Missouri Gas Pipeline Explosion Causes 300-Foot Fireball—No matter how many times the pipeline industry tries to sell the public the line about safety, a story comes out where a pipeline has leaked or worse exploded.

Mounting Microplastic Pollution Harms “Earthworms of the Sea”—Is there any place that the plastic pollution from humans is not impacting?  I cannot think of any place.  I bet it is even on the freaking moon.

Marine Reserves Enhance Resilience to Climate Change—So little of the oceans are protected in marine reserves, but the value of these reserves is becoming more apparent every day.

Unless Your Pot is Organic, You’re Probably Inhaling Pesticides—I found it really interesting in Doug Fine’s Too High to Fail that many of the above board growers were trying to do away with the nasty chemicals.  If it’s going to be medicine, it should probably not have pesticides sprayed all over it.

In the FDA’s Action on Trans Fats are there Lessons for GMO Labeling—Grass roots effort beat back trans fats, maybe something can be done about GMOs.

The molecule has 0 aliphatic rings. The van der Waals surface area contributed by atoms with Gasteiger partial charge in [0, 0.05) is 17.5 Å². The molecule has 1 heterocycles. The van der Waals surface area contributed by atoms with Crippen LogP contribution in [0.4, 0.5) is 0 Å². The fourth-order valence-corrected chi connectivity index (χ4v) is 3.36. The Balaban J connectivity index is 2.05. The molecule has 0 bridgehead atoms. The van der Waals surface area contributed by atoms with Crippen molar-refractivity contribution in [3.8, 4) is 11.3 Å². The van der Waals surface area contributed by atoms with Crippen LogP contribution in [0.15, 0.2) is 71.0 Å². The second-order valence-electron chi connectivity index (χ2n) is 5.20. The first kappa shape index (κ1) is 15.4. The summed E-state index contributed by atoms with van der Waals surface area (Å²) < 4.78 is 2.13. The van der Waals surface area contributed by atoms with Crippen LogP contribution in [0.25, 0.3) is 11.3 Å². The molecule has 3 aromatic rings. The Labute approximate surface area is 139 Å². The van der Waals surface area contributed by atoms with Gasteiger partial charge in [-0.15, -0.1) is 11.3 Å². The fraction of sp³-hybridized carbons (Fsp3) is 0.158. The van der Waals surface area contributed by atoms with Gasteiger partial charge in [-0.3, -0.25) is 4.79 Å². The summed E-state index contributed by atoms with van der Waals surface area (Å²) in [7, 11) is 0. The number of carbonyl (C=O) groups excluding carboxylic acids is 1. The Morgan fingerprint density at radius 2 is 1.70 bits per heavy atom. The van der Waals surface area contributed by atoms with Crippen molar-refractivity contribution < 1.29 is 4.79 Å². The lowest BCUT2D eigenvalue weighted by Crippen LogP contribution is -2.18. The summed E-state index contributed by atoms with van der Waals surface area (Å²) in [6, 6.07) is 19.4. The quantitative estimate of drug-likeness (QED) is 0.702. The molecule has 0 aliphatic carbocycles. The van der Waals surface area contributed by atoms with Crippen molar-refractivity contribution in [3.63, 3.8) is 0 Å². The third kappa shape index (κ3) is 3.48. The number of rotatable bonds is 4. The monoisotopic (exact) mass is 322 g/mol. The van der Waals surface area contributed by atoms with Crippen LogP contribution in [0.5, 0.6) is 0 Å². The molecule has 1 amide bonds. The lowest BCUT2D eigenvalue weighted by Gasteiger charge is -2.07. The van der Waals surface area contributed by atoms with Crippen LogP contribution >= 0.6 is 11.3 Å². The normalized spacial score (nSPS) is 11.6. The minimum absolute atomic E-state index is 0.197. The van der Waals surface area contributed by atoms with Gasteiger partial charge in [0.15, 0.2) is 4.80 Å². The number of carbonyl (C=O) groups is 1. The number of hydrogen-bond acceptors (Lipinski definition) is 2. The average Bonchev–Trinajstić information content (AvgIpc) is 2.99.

As Hospital Prices Soar, a Stitch Tops $500—I am a huge single payer fan.  As a matter of fact, I want the system to be Medicare for all because the insanity that is talked about in this article goes away.  For anyone who thinks that the private sector is always more efficient has never been involved in hospital billing.

Scientists Warn Obama Against Burning Trees To Produce Electricity—Cutting down trees, specifically to burn them for electricity is insane.  It’s not going to be a net positive outcome no matter what way you slice it.  Here in eastern Iowa biomass from trees was used recently to power the University of Iowa, but that source was from trees felled and damaged in a strong summer storm.

Are Bio-Fuels Worse than Fossil Fuels—This debate will probably never disappear from the public sphere.  It is my belief that if second generation bio-fuels can be brought to commercial scale that there is a place in the future energy portfolio for them.

Why It Makes No Sense To Call Wind Tax Credits “Welfare”—Conservatives love using the word welfare to describe things that they are opposed to because they spent the better part of 25 years creating a series of erroneous images to describe its recipients.  It just does not happen to be welfare when it is something being given to their donors.  That’s just hypocrisy.

Free Mike Roselle From Jail: Free Appalachia From Mountaintop Removal—  Government will silence voices of dissent even when those voices are merely asking that the government enforce the laws, rules, and regulations that are already on the books.